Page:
When Kate Bush was just 16, she
signed to EMI Records, whilst studying dance, mime, and voice,
and continuing to write songs. By 1977, she was ready to enter
the studio and "Wuthering Heights" (based on Emily Bronte's novel)
was recorded. It shot to number one in the UK charts and she became
an overnight sensation at the age of 17. She quickly recorded
the album "The Kick Inside", a collection of material
she had written over the previous three years. It reached number
three and sold over a million copies in the UK alone. In 1980
"Babooshka" became her first Top Five single since "Wuthering
Heights," and her subsequent album "Never for Ever"
entered the British charts at number one in September of that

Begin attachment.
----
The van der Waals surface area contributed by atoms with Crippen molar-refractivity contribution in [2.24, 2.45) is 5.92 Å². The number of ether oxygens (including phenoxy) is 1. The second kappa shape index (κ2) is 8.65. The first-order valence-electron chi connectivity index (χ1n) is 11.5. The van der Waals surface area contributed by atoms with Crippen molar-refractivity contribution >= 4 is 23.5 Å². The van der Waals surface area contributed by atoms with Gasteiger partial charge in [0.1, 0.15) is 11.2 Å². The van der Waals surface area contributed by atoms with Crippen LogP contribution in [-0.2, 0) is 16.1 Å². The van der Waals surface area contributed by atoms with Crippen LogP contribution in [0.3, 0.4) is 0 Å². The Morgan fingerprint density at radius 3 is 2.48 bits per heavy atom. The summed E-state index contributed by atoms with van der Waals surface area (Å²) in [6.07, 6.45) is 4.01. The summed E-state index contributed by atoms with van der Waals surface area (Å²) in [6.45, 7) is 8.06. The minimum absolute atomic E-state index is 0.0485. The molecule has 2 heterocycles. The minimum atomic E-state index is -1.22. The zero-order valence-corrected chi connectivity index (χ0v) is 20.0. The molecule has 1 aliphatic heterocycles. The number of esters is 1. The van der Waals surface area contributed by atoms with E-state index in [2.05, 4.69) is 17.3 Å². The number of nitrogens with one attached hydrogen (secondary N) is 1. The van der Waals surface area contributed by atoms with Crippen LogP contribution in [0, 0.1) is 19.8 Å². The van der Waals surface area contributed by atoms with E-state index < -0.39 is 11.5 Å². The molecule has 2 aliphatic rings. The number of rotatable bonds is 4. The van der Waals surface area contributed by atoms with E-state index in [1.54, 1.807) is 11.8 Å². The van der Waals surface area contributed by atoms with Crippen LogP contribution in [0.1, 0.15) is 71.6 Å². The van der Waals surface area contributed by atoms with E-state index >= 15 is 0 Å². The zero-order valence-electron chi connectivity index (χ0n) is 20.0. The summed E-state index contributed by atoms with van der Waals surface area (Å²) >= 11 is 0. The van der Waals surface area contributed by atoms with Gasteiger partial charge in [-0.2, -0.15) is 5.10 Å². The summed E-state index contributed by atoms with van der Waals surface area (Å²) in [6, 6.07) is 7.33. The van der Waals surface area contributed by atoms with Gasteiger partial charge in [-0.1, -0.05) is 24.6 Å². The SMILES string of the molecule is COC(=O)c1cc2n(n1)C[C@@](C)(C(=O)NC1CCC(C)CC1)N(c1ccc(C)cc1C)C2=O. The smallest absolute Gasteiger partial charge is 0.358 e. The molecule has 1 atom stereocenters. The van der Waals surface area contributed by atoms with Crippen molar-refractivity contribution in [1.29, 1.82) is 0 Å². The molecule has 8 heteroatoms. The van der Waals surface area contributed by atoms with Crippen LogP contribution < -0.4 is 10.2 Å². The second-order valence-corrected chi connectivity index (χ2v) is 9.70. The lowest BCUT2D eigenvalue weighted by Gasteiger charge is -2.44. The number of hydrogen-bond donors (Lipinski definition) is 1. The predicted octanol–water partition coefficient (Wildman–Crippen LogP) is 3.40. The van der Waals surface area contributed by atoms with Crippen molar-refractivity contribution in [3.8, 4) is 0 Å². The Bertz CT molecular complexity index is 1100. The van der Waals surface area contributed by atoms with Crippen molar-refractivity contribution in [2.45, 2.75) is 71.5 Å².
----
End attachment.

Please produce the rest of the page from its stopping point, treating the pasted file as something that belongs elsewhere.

After two years' absence in August of 1985 she released "Running
Up That Hill," which reached number three on the English charts
and became her second biggest-selling single. The accompanying
album, Hounds of Love entered the UK charts at number one in September
of 1985 and remained there for a full month.
"Running Up That Hill" also gave Kate her long-awaited American
breakthrough, reaching number 30 in the US charts. In 1987, she
won the Best British Female Artist award at the BRIT Awards in
London. In October of 1989, Kate's album , The Sensual World,
reached the British number two spot. Her next album, The Red Shoes
(1993), debuted in the American Top 30, the first time one of
her albums had ever charted that high.